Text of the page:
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Day # 96: Body Dysmorphic Disorder (BDD)

Now that we have completed our thorough discussion of OCD we will move on to discuss the "OCD related disorders" which include body dysmorphic disorder (BDD), hoarding disorder, trichotillomania, and excoriation disorder. Today we will discuss body dysmorphic disorder (BDD).


  • Body dysmorphic disorder (BDD) is characterized by an individuals preoccupation with perceived defects/flaws in their appearance.

  • BDD was introduced into the official nomenclature in 1987, however the term dysmorphophobia ("fear of misshapenness or ugliness") was introduced more than a century ago by an Italian psychiatrist (Morselli).

  • These individuals have strong beliefs that they are unattractive or repulsive or grotesque even if flaws are not noticeable or appear minor to others.

  • These beliefs cause significant distress and may lead patients to spend significant time, effort, and/or money trying to correct perceived flaws through cosmetic procedures or plastic surgery.


  • Preoccupied (obsessional thoughts) about one or more perceived defects/flaws in their appearance.

  • Flaws are not noticeable (or appear minor) to others.

  • Repetitive behaviors or mental acts are performed in response to concerns with their appearance. Examples include excessive grooming, checking in the mirror, camouflaging their perceived flaws, skin-picking, or comparing themselves to others.

  • These preoccupations/behaviors cause significant distress or impairment in functioning (social, occupational, etc.).

  • Symptoms are not better explained by an eating disorder. Example: anorexia nervosa with preoccupation with body fat or weight and associated symptoms.

  • Specifiers: 1) level of insight regarding their beliefs 2) if they have muscle dysmorphia (belief that their body is too small or insufficiently muscular).


  • Estimates of point prevalence are ~1.5-2.5% and may be slightly more common in women than men.

  • Higher prevalence in dermatologic and cosmetic surgery patients.

  • Median age of onset is 15 years old (two-thirds of individuals have onset before age 18).

  • Risk factors include childhood abuse (including teasing) as well as first-degree relatives with OCD.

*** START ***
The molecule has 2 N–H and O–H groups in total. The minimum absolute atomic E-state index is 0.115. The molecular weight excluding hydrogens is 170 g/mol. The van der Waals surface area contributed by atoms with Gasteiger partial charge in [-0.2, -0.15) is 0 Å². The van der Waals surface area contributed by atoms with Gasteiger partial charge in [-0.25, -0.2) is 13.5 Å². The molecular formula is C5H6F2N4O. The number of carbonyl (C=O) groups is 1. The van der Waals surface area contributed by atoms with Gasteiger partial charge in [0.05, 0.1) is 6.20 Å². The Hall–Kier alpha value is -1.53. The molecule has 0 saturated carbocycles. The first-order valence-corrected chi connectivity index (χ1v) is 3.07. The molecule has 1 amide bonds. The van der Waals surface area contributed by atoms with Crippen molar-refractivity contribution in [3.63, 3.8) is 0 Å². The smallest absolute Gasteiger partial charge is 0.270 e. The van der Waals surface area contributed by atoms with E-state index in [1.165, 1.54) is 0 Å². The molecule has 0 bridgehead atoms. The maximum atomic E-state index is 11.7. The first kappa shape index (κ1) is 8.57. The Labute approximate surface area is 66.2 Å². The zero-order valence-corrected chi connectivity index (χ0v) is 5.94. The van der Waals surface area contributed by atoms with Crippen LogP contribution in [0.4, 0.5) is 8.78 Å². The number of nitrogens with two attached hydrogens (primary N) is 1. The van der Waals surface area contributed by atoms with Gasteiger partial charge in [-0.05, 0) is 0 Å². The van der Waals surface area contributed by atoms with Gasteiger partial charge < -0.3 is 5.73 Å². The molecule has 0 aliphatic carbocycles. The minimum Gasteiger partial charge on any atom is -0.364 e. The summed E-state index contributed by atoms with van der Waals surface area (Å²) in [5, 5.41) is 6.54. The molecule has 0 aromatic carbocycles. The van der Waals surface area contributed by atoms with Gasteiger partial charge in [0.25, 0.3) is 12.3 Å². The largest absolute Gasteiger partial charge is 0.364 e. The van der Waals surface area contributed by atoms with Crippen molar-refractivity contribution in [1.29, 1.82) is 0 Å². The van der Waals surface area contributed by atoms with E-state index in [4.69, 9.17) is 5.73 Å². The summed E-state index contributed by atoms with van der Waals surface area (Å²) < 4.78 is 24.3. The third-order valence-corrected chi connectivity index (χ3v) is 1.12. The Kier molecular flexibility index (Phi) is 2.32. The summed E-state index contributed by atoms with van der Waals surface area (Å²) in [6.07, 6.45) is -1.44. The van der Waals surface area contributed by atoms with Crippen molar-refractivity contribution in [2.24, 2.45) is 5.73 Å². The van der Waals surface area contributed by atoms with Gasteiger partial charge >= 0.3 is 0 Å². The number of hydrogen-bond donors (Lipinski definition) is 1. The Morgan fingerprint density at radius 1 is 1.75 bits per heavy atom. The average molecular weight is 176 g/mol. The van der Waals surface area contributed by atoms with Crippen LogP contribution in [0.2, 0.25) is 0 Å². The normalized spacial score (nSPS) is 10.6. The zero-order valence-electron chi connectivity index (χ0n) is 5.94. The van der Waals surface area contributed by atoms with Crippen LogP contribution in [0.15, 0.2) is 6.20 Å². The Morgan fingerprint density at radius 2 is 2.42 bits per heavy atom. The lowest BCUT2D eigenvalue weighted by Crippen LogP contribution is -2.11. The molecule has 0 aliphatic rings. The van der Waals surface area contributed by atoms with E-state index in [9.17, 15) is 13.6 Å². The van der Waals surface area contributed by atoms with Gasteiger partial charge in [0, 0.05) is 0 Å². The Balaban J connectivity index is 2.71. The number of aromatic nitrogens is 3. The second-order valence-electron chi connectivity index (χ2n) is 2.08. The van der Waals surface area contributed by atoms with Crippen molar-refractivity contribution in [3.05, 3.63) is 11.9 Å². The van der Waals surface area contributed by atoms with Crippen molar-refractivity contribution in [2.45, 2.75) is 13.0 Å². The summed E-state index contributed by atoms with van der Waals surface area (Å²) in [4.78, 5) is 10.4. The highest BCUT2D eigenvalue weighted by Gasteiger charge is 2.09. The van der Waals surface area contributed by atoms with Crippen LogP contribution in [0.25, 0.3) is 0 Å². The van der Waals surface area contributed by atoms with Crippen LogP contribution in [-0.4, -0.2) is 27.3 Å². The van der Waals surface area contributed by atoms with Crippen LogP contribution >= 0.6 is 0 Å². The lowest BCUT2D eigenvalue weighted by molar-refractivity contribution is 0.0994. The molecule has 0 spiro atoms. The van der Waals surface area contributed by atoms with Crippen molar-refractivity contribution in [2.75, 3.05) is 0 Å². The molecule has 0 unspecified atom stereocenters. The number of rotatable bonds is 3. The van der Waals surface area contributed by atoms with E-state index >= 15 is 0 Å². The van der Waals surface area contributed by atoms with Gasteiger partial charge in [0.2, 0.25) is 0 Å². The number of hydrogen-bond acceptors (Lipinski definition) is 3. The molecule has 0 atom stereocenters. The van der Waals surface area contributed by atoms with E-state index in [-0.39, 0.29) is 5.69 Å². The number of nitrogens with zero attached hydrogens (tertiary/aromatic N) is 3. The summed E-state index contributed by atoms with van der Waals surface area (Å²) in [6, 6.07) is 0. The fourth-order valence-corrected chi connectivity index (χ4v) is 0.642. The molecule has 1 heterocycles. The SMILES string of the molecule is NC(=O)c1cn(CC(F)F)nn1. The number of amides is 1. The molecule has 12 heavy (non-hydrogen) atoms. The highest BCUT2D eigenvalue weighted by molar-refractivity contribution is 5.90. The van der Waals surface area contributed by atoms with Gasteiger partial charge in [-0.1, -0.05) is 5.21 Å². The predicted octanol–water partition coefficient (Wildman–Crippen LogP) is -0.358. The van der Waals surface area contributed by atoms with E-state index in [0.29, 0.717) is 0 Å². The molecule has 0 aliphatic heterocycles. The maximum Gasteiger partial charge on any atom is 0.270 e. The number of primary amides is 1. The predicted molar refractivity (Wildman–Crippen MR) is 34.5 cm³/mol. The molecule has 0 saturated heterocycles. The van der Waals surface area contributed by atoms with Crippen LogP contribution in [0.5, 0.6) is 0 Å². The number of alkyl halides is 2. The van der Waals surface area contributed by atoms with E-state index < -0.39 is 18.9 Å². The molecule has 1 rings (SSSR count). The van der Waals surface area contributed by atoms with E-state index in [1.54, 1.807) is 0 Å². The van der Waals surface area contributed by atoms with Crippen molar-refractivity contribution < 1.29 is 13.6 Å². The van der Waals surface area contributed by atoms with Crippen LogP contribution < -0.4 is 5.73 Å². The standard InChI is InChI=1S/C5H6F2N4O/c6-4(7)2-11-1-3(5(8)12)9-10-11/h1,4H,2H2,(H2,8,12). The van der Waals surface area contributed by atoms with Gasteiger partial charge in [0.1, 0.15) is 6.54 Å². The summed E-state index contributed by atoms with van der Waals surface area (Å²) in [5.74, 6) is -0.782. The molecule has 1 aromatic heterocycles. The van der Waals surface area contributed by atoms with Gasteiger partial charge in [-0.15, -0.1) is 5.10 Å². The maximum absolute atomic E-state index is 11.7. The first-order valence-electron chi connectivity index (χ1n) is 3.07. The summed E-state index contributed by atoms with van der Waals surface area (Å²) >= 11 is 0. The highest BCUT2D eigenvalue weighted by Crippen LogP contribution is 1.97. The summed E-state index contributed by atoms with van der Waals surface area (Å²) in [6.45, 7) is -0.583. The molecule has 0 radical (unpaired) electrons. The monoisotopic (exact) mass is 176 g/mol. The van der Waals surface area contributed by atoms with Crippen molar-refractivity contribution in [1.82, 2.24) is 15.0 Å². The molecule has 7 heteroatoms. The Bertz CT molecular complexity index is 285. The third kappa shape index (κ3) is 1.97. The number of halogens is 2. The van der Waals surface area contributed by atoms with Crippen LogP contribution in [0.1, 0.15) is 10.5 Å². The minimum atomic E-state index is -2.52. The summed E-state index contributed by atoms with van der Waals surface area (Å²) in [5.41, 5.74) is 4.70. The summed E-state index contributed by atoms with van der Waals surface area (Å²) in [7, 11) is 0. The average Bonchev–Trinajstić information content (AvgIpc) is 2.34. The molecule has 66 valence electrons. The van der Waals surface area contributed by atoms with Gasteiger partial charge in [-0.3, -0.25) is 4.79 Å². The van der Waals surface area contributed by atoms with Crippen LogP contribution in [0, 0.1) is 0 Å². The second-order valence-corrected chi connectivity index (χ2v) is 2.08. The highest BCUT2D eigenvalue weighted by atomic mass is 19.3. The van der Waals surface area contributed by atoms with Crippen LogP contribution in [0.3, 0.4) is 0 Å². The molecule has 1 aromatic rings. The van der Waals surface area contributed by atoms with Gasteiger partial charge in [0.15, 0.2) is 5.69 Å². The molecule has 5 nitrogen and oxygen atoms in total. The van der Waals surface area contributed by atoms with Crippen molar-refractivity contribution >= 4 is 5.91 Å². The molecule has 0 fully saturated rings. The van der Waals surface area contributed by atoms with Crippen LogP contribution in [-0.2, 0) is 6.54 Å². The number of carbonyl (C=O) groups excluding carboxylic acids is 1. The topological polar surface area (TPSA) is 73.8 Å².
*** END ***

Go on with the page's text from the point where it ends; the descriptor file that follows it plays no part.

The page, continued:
• BDD has been associated with abnormalities in executive functioning and visual processing. Studies have also suggested some involvement in the cortico-striatal-thalamo-cortical (CSTC) circuits that play a role in OCD.


  • The onset of symptoms are typically gradual, begin in early adolescence, and tend to be chronic without appropriate treatment.

  • Patients with undiagnosed BDD often feel a lot of embarrassment and shame about their appearance and may not readily disclose their symptoms. They may be more likely to present to a dermatology clinic as opposed to a behavioral health clinic for example. They require careful screening in order to uncover symptoms.

  • Useful screening questions include “Are you very worried about your appearance in any way?” and “Are you unhappy with how you look?”

  • Important questions to consider during evaluation: age of onset; course of symptoms; type and severity of symptoms; extent of insight/impairment; repetitive behaviors or mental acts; skin-picking; attempts to camouflage; cosmetic procedures; avoidance behaviors; presence of comorbid symptoms/disorders; safety assessment.

  • Keep in mind that surgical/dermatological procedures are routinely unsuccessful in satisfying the patient and often worsen their BDD symptoms. This is an important aspect of psychoeducation for the patient.

  • Preoccupations may occur with any area of the body but most commonly focus on features of the face, head, or symmetry of their appearance. Over the course of their illness they are preoccupied with about 5-7 different areas on average.

  • Many patient with BDD have ideas of reference and falsely believe that people are starting at or talking about their flaws.

  • High comorbidity with major depression disorder (most common ~75%), social anxiety disorder, OCD (~33%), substance-use disorder, and suicidality (~80% suicidal ideation).


  • Treatment for all OCD and related disorders are similar, so we have written a detailed post titled "Treatment of OCD" where we discuss treatment options in detail. Please refer to that post for a more thorough discussion.

  • Psychotherapy: Therapy is the mainstay treatment for BDD. CBT for OCD has been modified for BDD and is recommended as first-line management. Core elements of treatment include exposure, responsive prevention, and cognitive restructuring. Additional BDD specific features include targeting visual processing abnormalities such as re-training to develop a more holistic view of their appearance. Motivational interviewing is often needed when addressing ambivalence to psychotherapy. Habit reversal may be needed for related behaviors such as skin-picking and hair-pulling.

  • Pharmacotherapy 6: SSRIs are first-line medications for OCD and related disorders including body dysmorphic disorder. Small trials have found shown modest improvement in symptoms. Clomipramine is also effective. Like OCD, higher doses of SSRIs are often required for treatment response. In treatment resistant cases there is limited data that exists for augmentation with antipsychotics that was not clearly helpful, but it is is still used in clinical practice. See pharmacotherapy section in the "Treatment of OCD" lesson to see additional options.


Nice work. Next lesson we will discuss hoarding disorder. Resources for today's post include: Kaplan and Sadock's Comprehensive Textbook of Psychiatry, DSMV, and First Aid for the Psychiatry Clerkship.

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